Commenced in January 2007
Frequency: Monthly
Edition: International
Paper Count: 30750
Seismic Behavior of Steel Moment-Resisting Frames for Uplift Permitted in Near-Fault Regions

Authors: M. Tehranizadeh, E. Shoushtari Rezvani


Seismic performance of steel moment-resisting frame structures is investigated considering nonlinear soil-structure interaction (SSI) effects. 10-, 15-, and 20-story planar building frames with aspect ratio of 3 are designed in accordance with current building codes. Inelastic seismic demands of the superstructure are considered using concentrated plasticity model. The raft foundation system is designed for different soil types. Beam-on-nonlinear Winkler foundation (BNWF) is used to represent dynamic impedance of the underlying soil. Two sets of pulse-like as well as no-pulse near-fault earthquakes are used as input ground motions. The results show that the reduction in drift demands due to nonlinear SSI is characterized by a more uniform distribution pattern along the height when compared to the fixed-base and linear SSI condition. It is also concluded that beneficial effects of nonlinear SSI on displacement demands is more significant in case of pulse-like ground motions and performance level of the steel moment-resisting frames can be enhanced.

Keywords: Soil-Structure Interaction, tall building, uplifting, soil plasticity, near-fault earthquake

Digital Object Identifier (DOI):

Procedia APA BibTeX Chicago EndNote Harvard JSON MLA RIS XML ISO 690 PDF Downloads 772


[1] Somerville P, Smith N, Graves R, Abrahamson N. “Modification of empirical strong ground motion attenuation relations to include the amplitude and duration effects of rupture directivity”. Seismological Society Letters 68(1): 180–203, 1997.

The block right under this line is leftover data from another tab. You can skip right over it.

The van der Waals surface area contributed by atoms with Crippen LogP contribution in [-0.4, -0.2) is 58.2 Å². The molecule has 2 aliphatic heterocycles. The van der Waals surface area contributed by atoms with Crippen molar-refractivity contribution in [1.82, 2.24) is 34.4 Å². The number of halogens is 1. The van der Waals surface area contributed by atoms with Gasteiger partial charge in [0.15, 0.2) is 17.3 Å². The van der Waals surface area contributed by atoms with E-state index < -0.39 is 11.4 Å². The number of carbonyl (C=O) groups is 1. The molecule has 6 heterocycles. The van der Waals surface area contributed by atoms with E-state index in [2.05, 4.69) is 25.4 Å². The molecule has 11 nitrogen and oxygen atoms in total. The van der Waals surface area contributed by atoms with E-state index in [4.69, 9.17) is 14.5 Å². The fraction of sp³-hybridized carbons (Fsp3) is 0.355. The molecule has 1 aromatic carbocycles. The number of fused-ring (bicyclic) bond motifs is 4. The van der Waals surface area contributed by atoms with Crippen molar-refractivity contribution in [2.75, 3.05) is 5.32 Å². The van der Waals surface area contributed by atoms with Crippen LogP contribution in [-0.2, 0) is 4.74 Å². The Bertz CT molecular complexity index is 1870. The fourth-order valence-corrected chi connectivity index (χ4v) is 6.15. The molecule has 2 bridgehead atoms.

[2] Somerville P. “Development of an improved ground motion representation for near-fault ground motions”. SMIP98 Seminar on Utilization of Strong-Motion Data, Oakland, CA, 1998.
[3] Bolt BA. Earthquakes. W.H. Freeman: New York, NY, 1993.
[4] MacRae GA, Mattheis J. “Three-dimensional steel building response to near-fault motions”. Journal of Structural Engineering 126(1): 117–126, 2000.
[5] Chopra A, Chintanapakdee C. “Comparing response of SDF systems to near-fault and far-fault earthquake motions in the context of spectral regions”. Earthquake Engineering and Structural Dynamics 30(12): 1769–1789, 2001.
[6] Longjun X, Rodriguez-Marek A, Lili X. “Design spectra including effect of rupture directivity in near-fault region”. Earthquake Engineering and Engineering Vibration 5(2): 159–170, 2006.
[7] Applied Technology Council (ATC), “Tentative Provisions for the Development of Seismic Regulations for Buildings”, Report No. ATC 3-06, Redwood City, CA, 1978.
[8] FEMA, NEHRP Recommended Provisions for Seismic Regulations for New Buildings and Other Structures, Part 1: Provisions, FEMA 450-1/2003 Edition, prepared by the Building Seismic Safety Council for the Federal Emergency Management Agency, Washington, D.C, 2004.